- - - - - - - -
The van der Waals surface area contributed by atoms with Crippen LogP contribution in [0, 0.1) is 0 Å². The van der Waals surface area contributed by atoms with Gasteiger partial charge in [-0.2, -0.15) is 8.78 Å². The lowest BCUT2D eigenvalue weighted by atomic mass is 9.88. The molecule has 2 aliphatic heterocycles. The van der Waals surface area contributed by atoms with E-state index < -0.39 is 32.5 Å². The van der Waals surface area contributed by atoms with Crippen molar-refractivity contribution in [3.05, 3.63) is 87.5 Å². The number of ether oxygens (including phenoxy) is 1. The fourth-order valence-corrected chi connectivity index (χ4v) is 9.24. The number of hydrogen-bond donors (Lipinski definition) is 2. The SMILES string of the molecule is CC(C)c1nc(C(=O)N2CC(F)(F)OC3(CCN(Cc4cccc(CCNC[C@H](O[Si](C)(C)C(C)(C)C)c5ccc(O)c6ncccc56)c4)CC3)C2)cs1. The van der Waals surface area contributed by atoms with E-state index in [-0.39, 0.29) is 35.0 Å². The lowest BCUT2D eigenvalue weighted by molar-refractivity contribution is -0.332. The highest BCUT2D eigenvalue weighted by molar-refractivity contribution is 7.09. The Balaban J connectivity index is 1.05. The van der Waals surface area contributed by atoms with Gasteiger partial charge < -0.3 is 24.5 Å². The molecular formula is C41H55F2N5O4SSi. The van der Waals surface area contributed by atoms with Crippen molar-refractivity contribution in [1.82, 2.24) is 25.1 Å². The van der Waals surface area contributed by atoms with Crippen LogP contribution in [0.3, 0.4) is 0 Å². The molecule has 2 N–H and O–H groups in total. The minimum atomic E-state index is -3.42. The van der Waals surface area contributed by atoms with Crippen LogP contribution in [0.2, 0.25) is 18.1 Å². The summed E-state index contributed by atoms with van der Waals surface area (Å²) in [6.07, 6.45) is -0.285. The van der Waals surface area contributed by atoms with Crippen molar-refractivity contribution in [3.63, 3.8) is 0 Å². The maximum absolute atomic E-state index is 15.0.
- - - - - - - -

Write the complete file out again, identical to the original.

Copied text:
The van der Waals surface area contributed by atoms with Crippen LogP contribution in [0, 0.1) is 0 Å². The van der Waals surface area contributed by atoms with Gasteiger partial charge in [-0.2, -0.15) is 8.78 Å². The lowest BCUT2D eigenvalue weighted by atomic mass is 9.88. The molecule has 2 aliphatic heterocycles. The van der Waals surface area contributed by atoms with E-state index < -0.39 is 32.5 Å². The van der Waals surface area contributed by atoms with Crippen molar-refractivity contribution in [3.05, 3.63) is 87.5 Å². The number of ether oxygens (including phenoxy) is 1. The fourth-order valence-corrected chi connectivity index (χ4v) is 9.24. The number of hydrogen-bond donors (Lipinski definition) is 2. The SMILES string of the molecule is CC(C)c1nc(C(=O)N2CC(F)(F)OC3(CCN(Cc4cccc(CCNC[C@H](O[Si](C)(C)C(C)(C)C)c5ccc(O)c6ncccc56)c4)CC3)C2)cs1. The van der Waals surface area contributed by atoms with E-state index in [-0.39, 0.29) is 35.0 Å². The lowest BCUT2D eigenvalue weighted by molar-refractivity contribution is -0.332. The highest BCUT2D eigenvalue weighted by molar-refractivity contribution is 7.09. The Balaban J connectivity index is 1.05. The van der Waals surface area contributed by atoms with Gasteiger partial charge < -0.3 is 24.5 Å². The molecular formula is C41H55F2N5O4SSi. The van der Waals surface area contributed by atoms with Crippen molar-refractivity contribution in [1.82, 2.24) is 25.1 Å². The van der Waals surface area contributed by atoms with Crippen LogP contribution in [0.3, 0.4) is 0 Å². The molecule has 2 N–H and O–H groups in total. The minimum atomic E-state index is -3.42. The van der Waals surface area contributed by atoms with Crippen LogP contribution in [0.2, 0.25) is 18.1 Å². The summed E-state index contributed by atoms with van der Waals surface area (Å²) in [6.07, 6.45) is -0.285. The van der Waals surface area contributed by atoms with Crippen molar-refractivity contribution in [3.63, 3.8) is 0 Å². The maximum absolute atomic E-state index is 15.0.